View Full Version : Ghana Must Not Rush To Recognize Rebels!

29th August 2011, 01:35 PM
Whilst the Ghanaian President Professor John Evans Atta-Mills, could be counted upon as a voice of democratic Africa, his recognition to the Alassane Ouattara junta and the role he played in getting the head of the Constitutional Council, Dr. Paul Yao N'dre to rescind his decision to declare Alassane Ouattara the winner of the contested elections, went too far, in my humble estimation, in helping to legitimise an illegitimate regime and a puppet of imperialism.

So far, the only thing Ghanaians are aware of is that the Ghanaian
government would not rush to make any decision to recognize the rebels in Libya. It is thus alarming to read from wikipedia that: "On 24 August Gwede Mantashe, secretary general of South Africa’s ruling African National Congress, said that Ghana is considering recognition of NTC.

I think peace-loving Ghanaians must raise their voices to stop the President in his track. It must be mentioned however, that we recognize the immense pressure African governments must be facing in this concerted onslaught by the former colonialist nations and the US in this grab for recognition for their darling rebels in Libya.

Unlike Nigeria, the very decision not to recognize Libya before the AU Peace and Security Meeting on Friday, was in itself, an important victory. "Nigeria broke with the 53-member African Union to extend recognition 48 hours ahead of a meeting of the union’s high-level panel on Libya. Ghana is also considering recognition. “Nigeria is jumping the gun in recognising the rebels as representatives of Libya,” stated Gwede Mantashe, secretary general of South Africa’s ruling African National Congress." See: Michael Jansen (24 August 2011). "Contact group to discuss aid to rebel
Irish Times.

President Mills must not bow to international pressure and help carry the voices of millions of Ghanaians who stand in principled objection to the role used by the NATO forces to illegally support a rebel army to take political power in a sovereign African country, and member of the African Union whose Constitutive Act does not allow the AU, even to recognise governments that come to power by illegitimate means.

Attacks On Black Africans Meanwhile, reports coming out of Tripoli tell of horrendous massacre of Black people at the hands of the rebels. I just read an account of what B]lack Africans are facing at this very moment in Tripoly, and it disturbs me a lot that the recognition of these murderous rebels rather seem to be a
priority than the safety and security of our fellow compatriots. In today, Sunday, 27 August 2011 edition of the Independent,* *
http://www.independent.co.uk/ Kim Sengupta writes in "Rebels settle scores in Libyancapital from Tripoli:

"They were shooting at us and that is the reason they were killed," said ushab Abdullah, a 35-year-old rebel fighter from Misrata, pointing at the bodies. "It had been really tough at Abu Salim, because these mercenaries know that, without Gaddafi to protect them, they are in big trouble. That is why they were fighting so hard." His companion, Mohammed Tariq Muthar, counted them off on the fingers of his hand: "We have found mercenaries from Chad, Niger, Mali and Ghana, all with guns. And they took action against us."

But, if the men had been killed in action, why did they have their hands tied behind their back? "Maybe they were injured, and they had to be brought to this hospital and the handcuffs were to stop them from attacking. Andthen something went wrong," suggested Mr Abdullah." They must have stabbed themselves in the back seven times! Here is another one: "Come and see. These are blacks, Africans, hired by Gaddafi, mercenaries," shouted Ahmed Bin Sabri, lifting the tent flap to show the body of one deadpatient, his grey T-shirt stained dark red with blood, the saline pipe running into his arm black with flies. Why had an injured man receiving treatment been executed? Mr Sabri, more a camp follower than a fighter, shrugged. It was seemingly incomprehensible to him that anything wrong had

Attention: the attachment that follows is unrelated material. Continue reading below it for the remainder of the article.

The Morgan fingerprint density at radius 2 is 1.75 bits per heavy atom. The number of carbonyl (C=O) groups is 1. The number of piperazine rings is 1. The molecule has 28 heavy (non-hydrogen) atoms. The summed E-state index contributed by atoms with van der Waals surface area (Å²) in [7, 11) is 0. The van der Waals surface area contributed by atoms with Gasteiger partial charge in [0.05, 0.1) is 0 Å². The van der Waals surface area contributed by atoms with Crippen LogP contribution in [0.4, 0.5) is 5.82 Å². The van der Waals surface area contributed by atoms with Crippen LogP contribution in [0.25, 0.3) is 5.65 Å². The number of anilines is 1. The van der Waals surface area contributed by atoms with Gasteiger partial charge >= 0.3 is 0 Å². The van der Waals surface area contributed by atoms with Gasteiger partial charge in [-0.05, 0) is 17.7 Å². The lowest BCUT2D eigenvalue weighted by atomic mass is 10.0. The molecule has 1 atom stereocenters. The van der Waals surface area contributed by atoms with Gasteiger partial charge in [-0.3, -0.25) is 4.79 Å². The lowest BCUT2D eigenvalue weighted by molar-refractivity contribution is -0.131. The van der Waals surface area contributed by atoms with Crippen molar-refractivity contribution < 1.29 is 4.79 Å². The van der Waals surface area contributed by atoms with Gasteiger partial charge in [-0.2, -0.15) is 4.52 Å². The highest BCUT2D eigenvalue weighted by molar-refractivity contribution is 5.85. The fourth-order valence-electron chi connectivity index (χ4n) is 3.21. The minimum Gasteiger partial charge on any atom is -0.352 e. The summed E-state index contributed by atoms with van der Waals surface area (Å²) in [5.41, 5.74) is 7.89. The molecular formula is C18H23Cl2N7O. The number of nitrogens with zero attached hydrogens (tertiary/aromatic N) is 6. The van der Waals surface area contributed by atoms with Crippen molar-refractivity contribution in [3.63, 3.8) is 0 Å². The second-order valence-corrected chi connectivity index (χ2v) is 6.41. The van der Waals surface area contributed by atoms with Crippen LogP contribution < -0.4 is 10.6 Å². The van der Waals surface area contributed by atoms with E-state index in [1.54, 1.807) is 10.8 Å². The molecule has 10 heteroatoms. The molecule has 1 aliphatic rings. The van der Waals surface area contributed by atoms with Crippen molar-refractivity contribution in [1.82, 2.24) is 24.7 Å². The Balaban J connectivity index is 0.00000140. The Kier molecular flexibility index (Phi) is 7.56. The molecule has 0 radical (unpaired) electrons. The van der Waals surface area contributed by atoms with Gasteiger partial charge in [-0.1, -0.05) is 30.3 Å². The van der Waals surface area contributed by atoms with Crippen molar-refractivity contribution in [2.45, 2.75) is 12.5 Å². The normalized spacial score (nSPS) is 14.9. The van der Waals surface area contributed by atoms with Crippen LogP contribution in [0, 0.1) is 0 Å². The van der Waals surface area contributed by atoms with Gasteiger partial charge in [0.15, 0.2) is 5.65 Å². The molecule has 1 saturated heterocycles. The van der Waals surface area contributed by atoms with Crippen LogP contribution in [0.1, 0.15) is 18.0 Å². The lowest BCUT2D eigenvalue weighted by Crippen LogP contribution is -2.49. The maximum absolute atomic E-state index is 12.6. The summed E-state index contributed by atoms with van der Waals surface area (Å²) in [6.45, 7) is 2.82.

been done."

The following observation must make anyone contemplating a recognition for these rebels make a pause and say "Wait a minute, are these not murderous racists?

"It is also the case that the regime has repeatedly unleashed appalling violence on its own people. But the mounting number of deaths of men from sub-Saharan Africa at the hands of the rebels – lynchings in many cases raises disturbing questions about the opposition administration, the Transitional National Council (TNC) taking over as Libya's government, and about Western backing for it. The atrocities have apparently not been confined to Tripoli: Amnesty
International has reported similar violence in the coastal town of Zawiyah, much of it against men from sub-Saharan Africa who, it has been claimed, were migrant workers." Here is also another extract, as we contemplate their recognition:

"The killings were pitiless. They had taken place at a makeshift hospital, in a tent marked clearly withthe symbols of the Islamic Crescent. Some of the dead were on stretchers, attached to intravenous drips. Some were on the back of an ambulance that had been shot at. A few were on the ground, seemingly attempting to crawl to safety when the bullets came.

Around 30 men lay decomposing in the heat. Many of them had their hands tied behind their back, either with plastic handcuffs or ropes. One had a scarfstuffed into his mouth. Almost all of the victims were black men. Their bodies had been dumped near the scene of two of the fierce battles between rebel and regime forces in Tripoli."

Forward Ever! Backwards Never!!

*=Nana Akyea Mensah, The Odikro

Source: Mensah, Nana Akye